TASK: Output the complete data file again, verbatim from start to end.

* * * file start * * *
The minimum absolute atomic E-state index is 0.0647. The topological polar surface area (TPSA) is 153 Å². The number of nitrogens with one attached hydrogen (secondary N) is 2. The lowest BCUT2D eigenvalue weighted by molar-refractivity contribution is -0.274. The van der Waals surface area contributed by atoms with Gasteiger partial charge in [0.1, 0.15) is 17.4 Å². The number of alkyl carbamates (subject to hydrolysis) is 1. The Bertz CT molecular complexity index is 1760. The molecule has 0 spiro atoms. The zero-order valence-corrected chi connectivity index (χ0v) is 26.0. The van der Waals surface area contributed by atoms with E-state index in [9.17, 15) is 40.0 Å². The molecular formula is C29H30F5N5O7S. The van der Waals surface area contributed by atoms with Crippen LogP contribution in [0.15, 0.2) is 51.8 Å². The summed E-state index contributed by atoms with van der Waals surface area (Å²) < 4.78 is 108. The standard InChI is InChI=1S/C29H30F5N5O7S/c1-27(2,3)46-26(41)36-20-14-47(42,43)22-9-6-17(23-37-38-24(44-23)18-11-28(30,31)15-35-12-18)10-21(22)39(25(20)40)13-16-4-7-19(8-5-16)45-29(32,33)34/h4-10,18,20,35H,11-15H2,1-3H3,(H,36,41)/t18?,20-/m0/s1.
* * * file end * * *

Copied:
The minimum absolute atomic E-state index is 0.0647. The topological polar surface area (TPSA) is 153 Å². The number of nitrogens with one attached hydrogen (secondary N) is 2. The lowest BCUT2D eigenvalue weighted by molar-refractivity contribution is -0.274. The van der Waals surface area contributed by atoms with Gasteiger partial charge in [0.1, 0.15) is 17.4 Å². The number of alkyl carbamates (subject to hydrolysis) is 1. The Bertz CT molecular complexity index is 1760. The molecule has 0 spiro atoms. The zero-order valence-corrected chi connectivity index (χ0v) is 26.0. The van der Waals surface area contributed by atoms with E-state index in [9.17, 15) is 40.0 Å². The molecular formula is C29H30F5N5O7S. The van der Waals surface area contributed by atoms with Crippen LogP contribution in [0.15, 0.2) is 51.8 Å². The summed E-state index contributed by atoms with van der Waals surface area (Å²) < 4.78 is 108. The standard InChI is InChI=1S/C29H30F5N5O7S/c1-27(2,3)46-26(41)36-20-14-47(42,43)22-9-6-17(23-37-38-24(44-23)18-11-28(30,31)15-35-12-18)10-21(22)39(25(20)40)13-16-4-7-19(8-5-16)45-29(32,33)34/h4-10,18,20,35H,11-15H2,1-3H3,(H,36,41)/t18?,20-/m0/s1.